62 relations: Admissible decision rule, Adverse selection, Agent (economics), Algorithm, Amartya Sen, Arrow's impossibility theorem, Bayesian efficiency, Categorical distribution, Compact space, Compensation principle, Competitive equilibrium, Computer science, Deadweight loss, Decision theory, Economic efficiency, Economics, Engineering, Externality, Free market, Fundamental theorems of welfare economics, Game theory, Gérard Debreu, Goods, Government failure, Highest and best use, Income distribution, Kaldor–Hicks efficiency, Kenneth Arrow, Lagrangian mechanics, Liberal paradox, Lindahl tax, List of life sciences, Local nonsatiation, Lump sum, Market failure, Maximal and minimal elements, Metric space, Moral hazard, Multi-objective optimization, Nash equilibrium, Normative, Order theory, Perfect information, Quarterly Journal of Political Science, Resource allocation, Ricardian equivalence, Robinson Crusoe economy, Skyline operator, Social Choice and Individual Values, Social choice theory, ..., Social equality, Status quo, Trade-off, Trade-off talking rational economic person, Unintended consequences, University of Queensland, Utility, Vector space, Vilfredo Pareto, Wealth concentration, Welfare economics, Zero-sum game. Expand index (12 more) » « Shrink index
In statistical decision theory, an admissible decision rule is a rule for making a decision such that there is not any other rule that is always "better" than it (or at least sometimes better and never worse), in the precise sense of "better" defined below.
Adverse selection is a term commonly used in economics, insurance, and risk management that describes a situation where market participation is affected by asymmetric information.
In economics, an agent is an actor and more specifically a decision maker in a model of some aspect of the economy.
In mathematics and computer science, an algorithm is an unambiguous specification of how to solve a class of problems.
Amartya Kumar Sen, CH, FBA (born 3 November 1933) is an Indian economist and philosopher, who since 1972 has taught and worked in India, the United Kingdom, and the United States.
In social choice theory, Arrow's impossibility theorem, the general possibility theorem or Arrow's paradox is an impossibility theorem stating that when voters have three or more distinct alternatives (options), no ranked voting electoral system can convert the ranked preferences of individuals into a community-wide (complete and transitive) ranking while also meeting a specified set of criteria: unrestricted domain, non-dictatorship, Pareto efficiency and independence of irrelevant alternatives.
Bayesian efficiency is an analog of Pareto efficiency for situations in which there is incomplete information.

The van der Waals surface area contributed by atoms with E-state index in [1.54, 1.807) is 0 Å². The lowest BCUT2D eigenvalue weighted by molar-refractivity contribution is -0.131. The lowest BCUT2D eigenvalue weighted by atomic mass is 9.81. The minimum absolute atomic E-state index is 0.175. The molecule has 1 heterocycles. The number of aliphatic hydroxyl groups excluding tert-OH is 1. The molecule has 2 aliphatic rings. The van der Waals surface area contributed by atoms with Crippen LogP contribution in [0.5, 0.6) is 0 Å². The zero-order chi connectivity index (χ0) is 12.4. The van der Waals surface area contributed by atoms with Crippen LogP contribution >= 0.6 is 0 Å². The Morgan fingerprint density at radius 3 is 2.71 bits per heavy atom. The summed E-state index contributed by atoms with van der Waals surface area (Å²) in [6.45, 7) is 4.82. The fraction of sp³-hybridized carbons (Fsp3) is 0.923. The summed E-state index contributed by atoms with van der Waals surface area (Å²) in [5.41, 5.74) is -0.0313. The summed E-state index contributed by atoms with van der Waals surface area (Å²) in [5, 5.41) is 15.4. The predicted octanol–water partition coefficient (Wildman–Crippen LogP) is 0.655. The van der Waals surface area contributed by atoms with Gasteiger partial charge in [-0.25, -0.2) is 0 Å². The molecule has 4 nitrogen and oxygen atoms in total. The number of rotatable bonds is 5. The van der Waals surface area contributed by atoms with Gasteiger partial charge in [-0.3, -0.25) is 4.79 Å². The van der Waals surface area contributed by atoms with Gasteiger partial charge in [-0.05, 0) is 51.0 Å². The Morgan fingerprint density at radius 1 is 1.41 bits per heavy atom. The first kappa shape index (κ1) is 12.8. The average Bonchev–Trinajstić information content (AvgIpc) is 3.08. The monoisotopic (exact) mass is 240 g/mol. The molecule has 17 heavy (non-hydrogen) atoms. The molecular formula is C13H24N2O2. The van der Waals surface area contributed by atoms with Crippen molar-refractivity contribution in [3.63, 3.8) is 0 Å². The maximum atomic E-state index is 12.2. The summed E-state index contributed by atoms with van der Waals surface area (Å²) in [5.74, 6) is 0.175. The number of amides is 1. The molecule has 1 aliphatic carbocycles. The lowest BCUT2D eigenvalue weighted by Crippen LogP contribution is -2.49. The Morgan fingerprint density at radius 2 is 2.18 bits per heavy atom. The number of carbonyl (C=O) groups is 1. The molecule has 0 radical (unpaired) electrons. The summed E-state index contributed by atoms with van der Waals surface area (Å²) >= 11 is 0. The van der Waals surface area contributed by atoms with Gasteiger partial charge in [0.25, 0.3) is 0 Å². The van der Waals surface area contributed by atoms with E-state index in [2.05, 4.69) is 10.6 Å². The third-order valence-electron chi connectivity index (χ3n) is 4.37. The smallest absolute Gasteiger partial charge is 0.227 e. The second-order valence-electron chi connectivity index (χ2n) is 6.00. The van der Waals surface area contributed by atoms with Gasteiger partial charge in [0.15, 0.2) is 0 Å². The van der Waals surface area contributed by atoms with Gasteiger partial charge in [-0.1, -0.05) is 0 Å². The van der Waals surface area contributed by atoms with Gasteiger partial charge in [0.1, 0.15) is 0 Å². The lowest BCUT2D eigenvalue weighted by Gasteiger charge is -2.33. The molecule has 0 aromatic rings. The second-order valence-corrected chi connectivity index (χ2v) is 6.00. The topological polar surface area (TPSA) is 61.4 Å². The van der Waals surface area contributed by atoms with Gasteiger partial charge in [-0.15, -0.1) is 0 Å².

In probability theory and statistics, a categorical distribution (also called a generalized Bernoulli distribution, multinoulli distribution) is a discrete probability distribution that describes the possible results of a random variable that can take on one of K possible categories, with the probability of each category separately specified.
In mathematics, and more specifically in general topology, compactness is a property that generalizes the notion of a subset of Euclidean space being closed (that is, containing all its limit points) and bounded (that is, having all its points lie within some fixed distance of each other).
In welfare economics, the compensation principle refers to a decision rule used to select between pairs of alternative feasible social states.
Competitive equilibrium (also called: Walrasian equilibrium) is the traditional concept of economic equilibrium, appropriate for the analysis of commodity markets with flexible prices and many traders, and serving as the benchmark of efficiency in economic analysis.
Computer science deals with the theoretical foundations of information and computation, together with practical techniques for the implementation and application of these foundations.
A deadweight loss, also known as excess burden or allocative inefficiency, is a loss of economic efficiency that can occur when equilibrium for a good or a service is not achieved.
Decision theory (or the theory of choice) is the study of the reasoning underlying an agent's choices.
Economic efficiency is, roughly speaking, a situation in which nothing can be improved without something else being hurt.
Economics is the social science that studies the production, distribution, and consumption of goods and services.
Engineering is the creative application of science, mathematical methods, and empirical evidence to the innovation, design, construction, operation and maintenance of structures, machines, materials, devices, systems, processes, and organizations.
In economics, an externality is the cost or benefit that affects a party who did not choose to incur that cost or benefit.
In economics, a free market is an idealized system in which the prices for goods and services are determined by the open market and consumers, in which the laws and forces of supply and demand are free from any intervention by a government, price-setting monopoly, or other authority.
There are two fundamental theorems of welfare economics.
Game theory is "the study of mathematical models of conflict and cooperation between intelligent rational decision-makers".
Gérard Debreu (4 July 1921 – 31 December 2004) was a French-born American economist and mathematician.
In economics, goods are materials that satisfy human wants and provide utility, for example, to a consumer making a purchase of a satisfying product.
Government failure, in the context of public economics, is an economic inefficiency caused by a government intervention, if the inefficiency would not exist in a true free market.
Highest and best use, or highest or best use (HBU), is a concept that originated with early economists such as Irving Fisher (1867-1947), who conceptualized the idea of maximum productivity.
In economics, income distribution is how a nation’s total GDP is distributed amongst its population.
A Kaldor–Hicks improvement, named for Nicholas Kaldor and John Hicks, is an economic re-allocation of resources among people that captures some of the intuitive appeal of a Pareto improvement, but has less stringent criteria and is hence applicable to more circumstances.